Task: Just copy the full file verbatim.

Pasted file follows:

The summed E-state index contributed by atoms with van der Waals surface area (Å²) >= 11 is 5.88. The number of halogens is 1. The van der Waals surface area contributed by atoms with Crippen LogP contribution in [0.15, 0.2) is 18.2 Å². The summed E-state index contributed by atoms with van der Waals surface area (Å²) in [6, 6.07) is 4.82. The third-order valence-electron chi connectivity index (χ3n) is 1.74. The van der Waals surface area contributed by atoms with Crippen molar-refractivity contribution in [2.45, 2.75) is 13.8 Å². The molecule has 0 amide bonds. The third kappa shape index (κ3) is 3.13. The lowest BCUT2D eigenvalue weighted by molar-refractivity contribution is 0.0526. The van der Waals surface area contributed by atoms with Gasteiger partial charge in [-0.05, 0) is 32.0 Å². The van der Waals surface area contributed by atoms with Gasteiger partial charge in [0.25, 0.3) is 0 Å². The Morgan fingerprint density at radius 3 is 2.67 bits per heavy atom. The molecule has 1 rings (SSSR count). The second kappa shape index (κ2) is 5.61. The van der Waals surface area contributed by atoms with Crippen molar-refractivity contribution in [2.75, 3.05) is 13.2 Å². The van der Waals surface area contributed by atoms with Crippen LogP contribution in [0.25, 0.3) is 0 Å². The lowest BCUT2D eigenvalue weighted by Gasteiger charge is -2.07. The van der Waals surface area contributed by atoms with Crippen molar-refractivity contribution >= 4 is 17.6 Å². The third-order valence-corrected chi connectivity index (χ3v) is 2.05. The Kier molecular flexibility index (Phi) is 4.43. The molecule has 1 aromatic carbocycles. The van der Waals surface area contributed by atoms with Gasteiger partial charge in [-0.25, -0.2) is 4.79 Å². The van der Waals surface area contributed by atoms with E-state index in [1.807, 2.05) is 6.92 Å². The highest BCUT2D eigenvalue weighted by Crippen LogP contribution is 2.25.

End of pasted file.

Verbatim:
The summed E-state index contributed by atoms with van der Waals surface area (Å²) >= 11 is 5.88. The number of halogens is 1. The van der Waals surface area contributed by atoms with Crippen LogP contribution in [0.15, 0.2) is 18.2 Å². The summed E-state index contributed by atoms with van der Waals surface area (Å²) in [6, 6.07) is 4.82. The third-order valence-electron chi connectivity index (χ3n) is 1.74. The van der Waals surface area contributed by atoms with Crippen molar-refractivity contribution in [2.45, 2.75) is 13.8 Å². The molecule has 0 amide bonds. The third kappa shape index (κ3) is 3.13. The lowest BCUT2D eigenvalue weighted by molar-refractivity contribution is 0.0526. The van der Waals surface area contributed by atoms with Gasteiger partial charge in [-0.05, 0) is 32.0 Å². The van der Waals surface area contributed by atoms with Gasteiger partial charge in [0.25, 0.3) is 0 Å². The Morgan fingerprint density at radius 3 is 2.67 bits per heavy atom. The molecule has 1 rings (SSSR count). The second kappa shape index (κ2) is 5.61. The van der Waals surface area contributed by atoms with Crippen molar-refractivity contribution in [2.75, 3.05) is 13.2 Å². The van der Waals surface area contributed by atoms with Crippen LogP contribution in [0.25, 0.3) is 0 Å². The lowest BCUT2D eigenvalue weighted by Gasteiger charge is -2.07. The van der Waals surface area contributed by atoms with Crippen molar-refractivity contribution >= 4 is 17.6 Å². The third-order valence-corrected chi connectivity index (χ3v) is 2.05. The Kier molecular flexibility index (Phi) is 4.43. The molecule has 1 aromatic carbocycles. The van der Waals surface area contributed by atoms with Gasteiger partial charge in [-0.25, -0.2) is 4.79 Å². The van der Waals surface area contributed by atoms with E-state index in [1.807, 2.05) is 6.92 Å². The highest BCUT2D eigenvalue weighted by Crippen LogP contribution is 2.25.